If you haven't read any of Faulkner's works, this is a good place to begin. The Sartoris family lives through Faulkner's books. The plot centers on the familiy's personal experiences in the South during the Civil War. History comes alive on the pages of The Unvanquished, and the reader gains a better understanding of the Confederate viewpoint by witnessing the southern struggle to survive the destruction of their homes, families, and way of life. I heartily recommend this book.
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12 of 12 people found the following review helpful By Luis M. Luque on May 4, 2007
Format: Paperback
If you've never read a Faulkner novel, this is the perfect place to get your feet wet. I did exactly the opposite, starting with THE SOUND AND THE FURY, AS I LAY DYING and ABSALOM, ABSALOM! Had I read this first, I might have been more accustomed to Faulkner's difficulties (i.e. using pronouns to keep the reader guessing, frequent repetition of key phrases, his habitual use of images and symbols, frequent allusions to the Bible, occasional use of obscure vocabulary, the provision of minimal context to action -- especially early on, lengthy sentences and italic text to indicate a character's interior monologue) and not had to struggle so much when reading his masterpieces.

The characters and stories here (and please, read THE UNVANQUISHED as a collection of short stories told chronologically, rather than as a novel) are more simple and fun than his novels. And perhaps that's because he was taking a break from his most serious and difficult work and needed money and a vacation from ABSALOM, ABSALOM! The stories here progress in Faulknerian difficulty, the amount of Southern Gothic tragedy they depict, and the complexity and intricacy of the plots as the book goes along. By the time you're finished reading it, you're ready for SANCTUARY, THE WILD PALMS or LIGHT IN AUGUST.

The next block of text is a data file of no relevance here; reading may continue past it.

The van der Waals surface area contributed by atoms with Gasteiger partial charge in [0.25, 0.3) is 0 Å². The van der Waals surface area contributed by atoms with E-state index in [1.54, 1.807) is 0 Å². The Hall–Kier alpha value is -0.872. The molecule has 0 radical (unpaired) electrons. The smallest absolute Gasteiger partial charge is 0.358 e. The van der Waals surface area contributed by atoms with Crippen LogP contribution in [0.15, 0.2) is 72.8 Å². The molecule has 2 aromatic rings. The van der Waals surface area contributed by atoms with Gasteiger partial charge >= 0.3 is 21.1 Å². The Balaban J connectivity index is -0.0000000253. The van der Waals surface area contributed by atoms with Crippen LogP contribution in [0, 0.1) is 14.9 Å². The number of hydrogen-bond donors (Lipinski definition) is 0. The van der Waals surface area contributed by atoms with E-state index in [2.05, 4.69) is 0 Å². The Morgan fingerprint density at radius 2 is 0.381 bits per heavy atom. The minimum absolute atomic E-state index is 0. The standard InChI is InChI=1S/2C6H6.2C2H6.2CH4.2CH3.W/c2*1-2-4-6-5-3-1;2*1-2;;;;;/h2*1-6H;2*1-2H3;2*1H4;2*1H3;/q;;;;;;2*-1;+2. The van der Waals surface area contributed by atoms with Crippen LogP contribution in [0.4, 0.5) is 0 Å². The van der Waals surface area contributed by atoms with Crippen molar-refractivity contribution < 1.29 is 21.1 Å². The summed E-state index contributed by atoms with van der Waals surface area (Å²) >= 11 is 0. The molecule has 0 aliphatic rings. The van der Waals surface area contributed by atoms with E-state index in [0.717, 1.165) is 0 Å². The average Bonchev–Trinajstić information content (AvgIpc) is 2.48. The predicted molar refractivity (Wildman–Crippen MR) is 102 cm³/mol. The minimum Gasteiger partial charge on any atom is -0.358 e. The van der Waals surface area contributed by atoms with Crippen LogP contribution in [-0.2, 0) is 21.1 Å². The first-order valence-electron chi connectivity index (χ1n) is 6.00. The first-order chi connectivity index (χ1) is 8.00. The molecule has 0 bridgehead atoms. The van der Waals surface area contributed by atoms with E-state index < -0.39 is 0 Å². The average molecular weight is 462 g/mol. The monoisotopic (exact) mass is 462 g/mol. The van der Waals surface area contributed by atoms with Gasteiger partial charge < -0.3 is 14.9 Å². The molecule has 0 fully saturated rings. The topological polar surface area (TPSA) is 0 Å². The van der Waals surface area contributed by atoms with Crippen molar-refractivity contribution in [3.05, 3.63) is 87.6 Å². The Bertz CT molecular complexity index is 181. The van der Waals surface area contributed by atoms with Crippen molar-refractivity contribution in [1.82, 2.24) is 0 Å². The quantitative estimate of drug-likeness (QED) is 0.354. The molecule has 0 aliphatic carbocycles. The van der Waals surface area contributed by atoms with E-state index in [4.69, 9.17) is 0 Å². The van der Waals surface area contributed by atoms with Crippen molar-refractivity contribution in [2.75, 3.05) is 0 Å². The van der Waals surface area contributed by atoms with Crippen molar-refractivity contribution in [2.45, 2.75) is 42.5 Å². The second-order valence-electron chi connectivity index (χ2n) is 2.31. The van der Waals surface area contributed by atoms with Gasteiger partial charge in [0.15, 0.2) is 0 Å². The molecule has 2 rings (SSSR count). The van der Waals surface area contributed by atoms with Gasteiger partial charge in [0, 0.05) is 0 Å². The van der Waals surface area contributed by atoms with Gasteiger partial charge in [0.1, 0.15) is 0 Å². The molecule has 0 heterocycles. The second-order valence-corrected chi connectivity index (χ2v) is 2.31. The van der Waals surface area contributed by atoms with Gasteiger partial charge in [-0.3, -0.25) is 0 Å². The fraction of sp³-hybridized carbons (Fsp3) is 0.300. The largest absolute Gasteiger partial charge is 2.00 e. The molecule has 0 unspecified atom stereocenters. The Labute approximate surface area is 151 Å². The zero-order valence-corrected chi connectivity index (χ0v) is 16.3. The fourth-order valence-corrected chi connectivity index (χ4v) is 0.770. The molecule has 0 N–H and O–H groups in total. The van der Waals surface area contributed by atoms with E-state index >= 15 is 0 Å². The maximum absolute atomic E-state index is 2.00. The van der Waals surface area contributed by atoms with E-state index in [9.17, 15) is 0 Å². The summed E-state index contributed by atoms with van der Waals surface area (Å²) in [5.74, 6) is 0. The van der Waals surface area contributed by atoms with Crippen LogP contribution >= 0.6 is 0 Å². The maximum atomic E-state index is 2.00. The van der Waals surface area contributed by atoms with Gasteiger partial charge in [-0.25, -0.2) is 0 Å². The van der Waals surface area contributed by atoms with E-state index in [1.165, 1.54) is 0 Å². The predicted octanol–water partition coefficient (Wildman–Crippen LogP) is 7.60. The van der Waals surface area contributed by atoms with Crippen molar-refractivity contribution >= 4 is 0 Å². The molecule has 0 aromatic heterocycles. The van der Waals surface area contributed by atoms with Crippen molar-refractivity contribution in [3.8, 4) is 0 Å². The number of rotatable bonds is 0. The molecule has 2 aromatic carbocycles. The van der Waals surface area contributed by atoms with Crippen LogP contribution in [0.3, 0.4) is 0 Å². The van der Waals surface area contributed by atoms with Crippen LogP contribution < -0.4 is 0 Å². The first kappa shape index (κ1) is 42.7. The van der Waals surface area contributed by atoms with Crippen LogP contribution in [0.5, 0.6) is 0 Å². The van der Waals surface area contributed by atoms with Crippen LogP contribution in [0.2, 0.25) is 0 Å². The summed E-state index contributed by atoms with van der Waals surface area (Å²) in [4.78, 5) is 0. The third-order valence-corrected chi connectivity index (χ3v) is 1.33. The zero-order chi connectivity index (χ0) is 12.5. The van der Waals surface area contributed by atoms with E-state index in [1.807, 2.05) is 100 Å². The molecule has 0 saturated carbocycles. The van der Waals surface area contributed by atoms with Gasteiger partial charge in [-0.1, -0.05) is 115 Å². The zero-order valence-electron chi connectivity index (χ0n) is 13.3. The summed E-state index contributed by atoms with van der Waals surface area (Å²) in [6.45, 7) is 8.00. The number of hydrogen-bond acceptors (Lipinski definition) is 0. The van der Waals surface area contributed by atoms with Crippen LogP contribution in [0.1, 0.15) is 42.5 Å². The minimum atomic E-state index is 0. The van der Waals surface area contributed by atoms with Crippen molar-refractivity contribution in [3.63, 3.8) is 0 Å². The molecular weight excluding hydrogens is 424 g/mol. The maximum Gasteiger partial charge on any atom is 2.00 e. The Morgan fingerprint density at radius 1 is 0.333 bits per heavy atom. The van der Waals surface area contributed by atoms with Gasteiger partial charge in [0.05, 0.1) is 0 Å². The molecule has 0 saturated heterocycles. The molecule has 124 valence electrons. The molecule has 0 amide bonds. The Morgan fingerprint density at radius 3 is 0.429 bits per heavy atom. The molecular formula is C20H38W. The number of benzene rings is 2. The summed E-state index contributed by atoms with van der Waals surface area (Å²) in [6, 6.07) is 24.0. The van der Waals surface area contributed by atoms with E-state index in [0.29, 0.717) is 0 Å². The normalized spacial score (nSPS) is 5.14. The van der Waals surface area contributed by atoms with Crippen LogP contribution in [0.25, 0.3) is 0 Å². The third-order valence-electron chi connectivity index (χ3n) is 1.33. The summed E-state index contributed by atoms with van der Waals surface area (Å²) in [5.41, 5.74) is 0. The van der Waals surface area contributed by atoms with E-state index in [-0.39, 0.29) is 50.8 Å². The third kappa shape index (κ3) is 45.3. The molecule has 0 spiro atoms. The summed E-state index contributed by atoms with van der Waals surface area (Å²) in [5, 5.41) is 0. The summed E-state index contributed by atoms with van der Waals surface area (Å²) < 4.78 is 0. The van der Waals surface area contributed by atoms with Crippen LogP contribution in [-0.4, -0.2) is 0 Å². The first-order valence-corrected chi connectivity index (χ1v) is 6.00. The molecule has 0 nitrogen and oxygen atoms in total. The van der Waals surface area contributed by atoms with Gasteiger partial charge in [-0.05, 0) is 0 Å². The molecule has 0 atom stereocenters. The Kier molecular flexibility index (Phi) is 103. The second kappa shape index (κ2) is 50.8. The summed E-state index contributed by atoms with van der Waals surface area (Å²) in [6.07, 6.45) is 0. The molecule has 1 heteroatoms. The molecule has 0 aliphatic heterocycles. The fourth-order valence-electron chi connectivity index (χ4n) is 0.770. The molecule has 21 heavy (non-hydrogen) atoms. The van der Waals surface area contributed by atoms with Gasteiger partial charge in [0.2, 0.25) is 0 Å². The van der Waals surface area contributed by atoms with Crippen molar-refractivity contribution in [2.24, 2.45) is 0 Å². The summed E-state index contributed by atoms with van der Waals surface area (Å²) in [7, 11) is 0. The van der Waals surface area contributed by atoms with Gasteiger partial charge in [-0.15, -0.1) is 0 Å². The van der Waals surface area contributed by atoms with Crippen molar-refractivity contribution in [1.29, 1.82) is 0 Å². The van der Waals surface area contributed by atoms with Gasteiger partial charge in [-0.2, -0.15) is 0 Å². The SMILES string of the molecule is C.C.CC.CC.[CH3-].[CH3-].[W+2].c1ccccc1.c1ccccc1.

But to dismiss THE UNVANQUISHED as a lesser work somehow, because the stories are more accessable, is to make a big mistake. The stories are teeming with beautiful prose and haunting storytelling, and they have a great deal to reveal about what the South endured during and immediately after the Civil War and about the mindset of Southerners at the time and for a long time afterward.
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9 of 9 people found the following review helpful By John P. Jones III TOP 1000 REVIEWERVINE VOICE on June 24, 2009
Format: Paperback
There is a particular "French connection" with this novel, and there is an overall connection between the French people and William Faulkner, and none of the other reviewers have raised this matter. It was the subject of a recent article in "The Guardian," which said that he was the second favorite French author, beating Flaubert, Stendhal, Baudelaire, de Beauvoir, Camus and Celine. Only Marcel Proust was ranked ahead of him. Faulkner spent only a very limited period in France, once during the 20's, and once in 1945 when he worked with the film director, Renoir. Apparently the peasant revolt in the Vendee, led by the clerics, against the forces of the French revolution, resonated with his feelings about the "lost cause" of the South's fight in the American Civil War. For some reason, certainly not evident to me, he entitled the chapter concerning Bayard and Ringo's (who was apparently named after the French victory at Marengo) hunt for Grumby as "Vendee." Furthering some of the inexplicable possible connections on this matter, in Honore de Balzac's great novel on the Vendee revolt, entitled "Les Chouans," the first chapter is "Ambuscade," the same name that Faulkner used for the first chapter in this book. Mere coincidence?

Aside from French connections, the style and content in Faulkner's novels continues to dazzle, and "The Unvanquished" is no exception. The chapters are set during the Civil War, starting with the fall of Vicksburg, through the 10 year period of Reconstruction following the war. The setting is the familiar, to Faulkner readers, Yoknapatawpha County, in northwestern Mississippi.